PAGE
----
China Bans Advertising Of Luxury Goods
In yet another attempt to stem corruption, China has banned television and radio ads which promote gift giving.
A circular published by the State Administration of Radio, Film and Television (SARFT) said that advertising luxury good like expensive watches “publicized incorrect values and helped create a bad social ethos.”
SARFT was established following the Communist Party takeover to ensure the cultural products were in sync with the party's ideological and political values.
The ban of luxury advertisements fell in line with the lunar new year celebrations and is another effort by the Chinese Communist Party to crack down on what they consider corruption. It's something they consider a “life or death struggle.”
President Hu Jintao said in a statement,
Opposing corruption and building an honest and clean government is a clear stance the party has been adhering to and is an important political issue the people have been paying attention to… If we fail to handle this issue [corruption] well, it could prove fatal to the party and even cause the collapse of the party and the fall of the state.”
In January, officials were required to publicly disclose their assets in four municipalities in the southern province of Guangdong.
In December, the government forbade high-ranking military officials from participating in banquets and other social events where alcoholic beverages could be served. They also set strict limitations on the use of various event decorations and performances including welcome banners, red carpets, and live performances.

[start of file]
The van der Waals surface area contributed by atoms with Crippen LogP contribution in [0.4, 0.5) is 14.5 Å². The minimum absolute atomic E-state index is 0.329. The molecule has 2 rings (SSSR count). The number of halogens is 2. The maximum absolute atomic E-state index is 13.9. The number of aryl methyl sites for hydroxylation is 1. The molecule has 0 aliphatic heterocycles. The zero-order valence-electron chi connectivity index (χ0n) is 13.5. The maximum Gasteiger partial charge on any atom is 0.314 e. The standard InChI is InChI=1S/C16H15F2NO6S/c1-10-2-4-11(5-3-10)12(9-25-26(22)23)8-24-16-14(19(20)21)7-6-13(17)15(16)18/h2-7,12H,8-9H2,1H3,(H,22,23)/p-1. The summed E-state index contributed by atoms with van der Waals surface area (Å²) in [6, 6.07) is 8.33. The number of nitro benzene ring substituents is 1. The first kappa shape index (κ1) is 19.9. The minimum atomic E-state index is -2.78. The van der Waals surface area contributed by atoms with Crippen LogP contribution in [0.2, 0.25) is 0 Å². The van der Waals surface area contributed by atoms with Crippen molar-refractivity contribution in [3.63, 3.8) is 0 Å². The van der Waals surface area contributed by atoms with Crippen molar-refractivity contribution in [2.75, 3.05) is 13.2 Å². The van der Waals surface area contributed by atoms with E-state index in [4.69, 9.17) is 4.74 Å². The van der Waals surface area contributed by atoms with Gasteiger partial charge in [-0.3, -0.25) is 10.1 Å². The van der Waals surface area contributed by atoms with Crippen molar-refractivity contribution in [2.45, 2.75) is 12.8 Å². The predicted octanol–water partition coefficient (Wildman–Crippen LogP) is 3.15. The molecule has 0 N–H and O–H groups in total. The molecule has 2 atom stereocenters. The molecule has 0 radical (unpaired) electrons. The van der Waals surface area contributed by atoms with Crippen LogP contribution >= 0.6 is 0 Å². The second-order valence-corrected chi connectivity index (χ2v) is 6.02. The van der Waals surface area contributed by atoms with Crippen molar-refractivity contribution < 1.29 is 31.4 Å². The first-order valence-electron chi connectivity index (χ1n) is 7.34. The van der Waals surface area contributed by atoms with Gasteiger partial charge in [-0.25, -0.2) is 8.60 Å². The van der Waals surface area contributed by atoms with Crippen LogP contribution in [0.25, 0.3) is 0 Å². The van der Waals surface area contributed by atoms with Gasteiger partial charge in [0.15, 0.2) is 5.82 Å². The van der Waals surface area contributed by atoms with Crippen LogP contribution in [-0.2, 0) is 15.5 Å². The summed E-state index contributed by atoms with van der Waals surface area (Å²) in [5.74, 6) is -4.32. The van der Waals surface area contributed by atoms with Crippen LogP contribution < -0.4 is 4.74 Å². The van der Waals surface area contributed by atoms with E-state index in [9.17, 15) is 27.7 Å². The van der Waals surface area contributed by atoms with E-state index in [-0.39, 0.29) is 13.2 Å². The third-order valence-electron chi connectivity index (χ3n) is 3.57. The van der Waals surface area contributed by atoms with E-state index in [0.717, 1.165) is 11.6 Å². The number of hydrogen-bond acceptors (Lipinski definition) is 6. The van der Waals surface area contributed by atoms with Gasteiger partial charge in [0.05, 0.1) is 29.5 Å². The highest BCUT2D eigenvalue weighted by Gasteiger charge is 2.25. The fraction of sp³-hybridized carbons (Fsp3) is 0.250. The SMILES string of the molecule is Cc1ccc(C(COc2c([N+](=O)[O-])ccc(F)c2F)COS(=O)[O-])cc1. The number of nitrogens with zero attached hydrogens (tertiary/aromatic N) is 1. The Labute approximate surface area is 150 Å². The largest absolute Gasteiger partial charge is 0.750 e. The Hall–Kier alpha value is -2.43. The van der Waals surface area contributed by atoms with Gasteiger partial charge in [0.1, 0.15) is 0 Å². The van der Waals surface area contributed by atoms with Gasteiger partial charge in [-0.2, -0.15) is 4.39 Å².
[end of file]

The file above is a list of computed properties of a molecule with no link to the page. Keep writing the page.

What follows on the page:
Xi, the party chairman, and Wang Qishan, head of the party's disciplinary commission, have been committed to cracking down on corruption since they made office. Xi has pledged to go after officials that act against the party's views, and the party has announced that it intends to launch a major anti-corruption plan.
He Bing, an assistant dean of the law school of the China University of Political Science and Law, has said that “Xi is like any other leader, like President Obama — once he assumes power he needs to take action… As new leaders they introduce severe new measures and changes and take a more aggressive approach.”
The Bo Xilai scandal pushed forward the concern of corruption in China last year.
Bo has been accused of taking bribes and using his influence to make profits for others. Gu Kailai, his wife, has been convicted of murdering a British businessman over a financial dispute and Wang Lijun, his former police chief, was convicted for attempting to cover up the murder.